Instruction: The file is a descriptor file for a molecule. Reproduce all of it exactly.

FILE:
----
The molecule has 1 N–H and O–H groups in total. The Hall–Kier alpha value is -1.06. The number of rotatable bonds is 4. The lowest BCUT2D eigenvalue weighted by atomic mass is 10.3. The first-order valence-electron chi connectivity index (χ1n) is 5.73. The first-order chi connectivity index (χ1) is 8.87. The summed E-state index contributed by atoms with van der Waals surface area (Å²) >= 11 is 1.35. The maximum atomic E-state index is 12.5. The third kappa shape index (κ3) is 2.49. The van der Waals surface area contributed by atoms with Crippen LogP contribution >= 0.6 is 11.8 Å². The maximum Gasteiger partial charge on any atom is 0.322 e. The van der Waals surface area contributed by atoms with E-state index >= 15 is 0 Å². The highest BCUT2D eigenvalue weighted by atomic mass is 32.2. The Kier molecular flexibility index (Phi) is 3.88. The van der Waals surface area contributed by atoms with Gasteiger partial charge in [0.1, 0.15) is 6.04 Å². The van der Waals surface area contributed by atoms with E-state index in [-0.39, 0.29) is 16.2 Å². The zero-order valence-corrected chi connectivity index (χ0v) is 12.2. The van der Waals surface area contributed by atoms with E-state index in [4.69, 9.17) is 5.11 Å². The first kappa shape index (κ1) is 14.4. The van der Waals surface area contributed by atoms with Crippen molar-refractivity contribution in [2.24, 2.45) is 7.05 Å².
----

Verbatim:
The molecule has 1 N–H and O–H groups in total. The Hall–Kier alpha value is -1.06. The number of rotatable bonds is 4. The lowest BCUT2D eigenvalue weighted by atomic mass is 10.3. The first-order valence-electron chi connectivity index (χ1n) is 5.73. The first-order chi connectivity index (χ1) is 8.87. The summed E-state index contributed by atoms with van der Waals surface area (Å²) >= 11 is 1.35. The maximum atomic E-state index is 12.5. The third kappa shape index (κ3) is 2.49. The van der Waals surface area contributed by atoms with Crippen LogP contribution >= 0.6 is 11.8 Å². The maximum Gasteiger partial charge on any atom is 0.322 e. The van der Waals surface area contributed by atoms with E-state index >= 15 is 0 Å². The highest BCUT2D eigenvalue weighted by atomic mass is 32.2. The Kier molecular flexibility index (Phi) is 3.88. The van der Waals surface area contributed by atoms with Gasteiger partial charge in [0.1, 0.15) is 6.04 Å². The van der Waals surface area contributed by atoms with E-state index in [-0.39, 0.29) is 16.2 Å². The zero-order valence-corrected chi connectivity index (χ0v) is 12.2. The van der Waals surface area contributed by atoms with E-state index in [4.69, 9.17) is 5.11 Å². The first kappa shape index (κ1) is 14.4. The van der Waals surface area contributed by atoms with Crippen molar-refractivity contribution in [2.24, 2.45) is 7.05 Å².